Wednesday, December 26, 2018

Legends of the Lost Realm: Summary and Rating

         
Legends of the Lost Realm
United States
Avalon Hill (developer and publisher)
Released in 1989 for Macintosh
Date Started: 26 October 2018
Date Ended: 24 December 2018
Total Hours: 32
Difficulty: Hard (4/5) 
Final Rating: 27
Ranking at Time of Posting: 146/314 (46%)

Legends of the Lost Realm is a Macintosh-only game from 1989, based heavily on themes from Wizardry (1981), The Bard's Tale (1985), and perhaps Might and Magic (1987), with some survival elements inspired by the Alternate Reality series (1985-1987). Six characters, initially drawn from fighter, thief, shaman, and magician classes, explore the large castle of Tagor-Dal, with the ultimate goal of finding one of the Staves of Power, necessary to overcome the conquering nation of Malokor. A first-person exploration window (in which you cannot see enemy parties) is navigated with a mostly point-and-click interface. Combat is turned-based, with a complex magic and skill system that makes good use of the various character classes. Combat difficulty, experience point rewards, and the economy are all terribly imbalanced, making for an extremely difficult early game. Five sequels-cum-expansion packs were intended, but only one was ever produced.

***

When I wrapped up my last entry on Legends of the Lost Realm, I was actually quite motivated to keep going. I seemed to have gotten over a hump and I was looking forward to finding out how the puzzle map would be used in gameplay.
            
Entering The Catacombs. I didn't last long here.
        
A few things happened after that to sap my interest in continuing. First, the difficulty curve returned in a big way. Once I finished the four towers, the only two major places left to explore were the Catacombs, accessible from the magic shop, and the Great Tower at the center of the map. In both cases, enemy parties encountered on the first level so far outclassed my own party that I would have had to grind for hours to defeat them.

I started to grind anyway, but it was getting a lot longer. Some of the enemy parties in the Great Tower serve up significant experience rewards, but the combats are long. For instance, there's a fixed combat with 80 bats in one hallway, and it reliably delivers about 1,000 experience points. The bats hardly ever hit, so it's easy enough to restore what little damage they cause. But I can only reliably kill 2 or 3 per combat round, so it takes over 30 rounds--and almost as many minutes--to defeat this one party.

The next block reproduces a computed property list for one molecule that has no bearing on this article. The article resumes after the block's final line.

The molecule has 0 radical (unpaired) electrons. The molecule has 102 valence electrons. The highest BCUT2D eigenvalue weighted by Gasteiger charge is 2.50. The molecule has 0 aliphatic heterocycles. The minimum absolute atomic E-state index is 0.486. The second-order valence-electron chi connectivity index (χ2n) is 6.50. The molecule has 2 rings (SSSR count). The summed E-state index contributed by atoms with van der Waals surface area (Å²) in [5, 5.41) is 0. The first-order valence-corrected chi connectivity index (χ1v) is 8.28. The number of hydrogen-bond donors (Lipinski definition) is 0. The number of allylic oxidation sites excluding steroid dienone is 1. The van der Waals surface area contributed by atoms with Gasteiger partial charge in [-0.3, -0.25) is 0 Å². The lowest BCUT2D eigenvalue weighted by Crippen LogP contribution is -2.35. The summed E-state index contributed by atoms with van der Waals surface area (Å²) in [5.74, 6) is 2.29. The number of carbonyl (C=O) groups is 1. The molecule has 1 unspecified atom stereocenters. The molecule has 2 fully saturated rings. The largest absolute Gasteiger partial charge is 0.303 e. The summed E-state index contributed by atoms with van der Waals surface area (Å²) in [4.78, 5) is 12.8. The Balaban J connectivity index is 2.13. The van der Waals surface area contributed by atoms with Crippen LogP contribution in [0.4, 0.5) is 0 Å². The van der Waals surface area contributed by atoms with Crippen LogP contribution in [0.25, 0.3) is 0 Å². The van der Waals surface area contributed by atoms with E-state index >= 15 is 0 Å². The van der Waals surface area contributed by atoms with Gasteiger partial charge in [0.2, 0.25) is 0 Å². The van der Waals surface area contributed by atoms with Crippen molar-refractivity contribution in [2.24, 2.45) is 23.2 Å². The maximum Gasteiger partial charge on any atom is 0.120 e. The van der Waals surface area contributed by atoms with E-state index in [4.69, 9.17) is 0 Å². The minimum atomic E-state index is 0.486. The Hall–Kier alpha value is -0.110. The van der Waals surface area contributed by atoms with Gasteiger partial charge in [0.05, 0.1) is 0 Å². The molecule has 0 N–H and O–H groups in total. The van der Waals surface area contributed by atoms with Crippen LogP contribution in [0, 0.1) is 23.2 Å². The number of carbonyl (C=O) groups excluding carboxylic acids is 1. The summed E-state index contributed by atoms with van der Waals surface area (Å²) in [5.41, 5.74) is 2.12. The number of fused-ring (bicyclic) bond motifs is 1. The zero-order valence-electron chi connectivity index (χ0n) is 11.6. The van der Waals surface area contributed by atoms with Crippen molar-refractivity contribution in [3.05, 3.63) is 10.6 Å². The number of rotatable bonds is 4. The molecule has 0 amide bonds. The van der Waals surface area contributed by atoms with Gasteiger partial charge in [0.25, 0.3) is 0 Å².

The beginning of a long, boring session.
       
The same is true of more deadly parties, like the dozens of fighters and archers that attacked in another hallway of the Great Tower. Even if I leveled up two or three times, I'd have no luck against this group. The only hope of defeating such large, powerful parties is to acquire mass-damage spells. Mages never get those until they change classes to wizards, and even then they don't get them until character Level 4. That's a lot of grinding.
           
One of the Great Tower groups I had no chance against.
         
But even then, I was prepared to give it a shot. Unfortunately, I ran into my third problem: the emulator keeps crashing. Sometimes it crashes while I'm just walking down the hallway, which is bad enough, but sometimes it crashes after I've saved and quit the game, after I've selected "Shut Down." That's worse. And in those cases, when I restart, even though I saved and quit the game, because the Mac didn't "shut down" properly, everything reverts to the way it was before the previous session. Is this really how a Mac worked? You'd save stuff but it wouldn't really save unless you held its precious little hand and read it a story when it was time to go to bed? What kind of sadistic machine was this?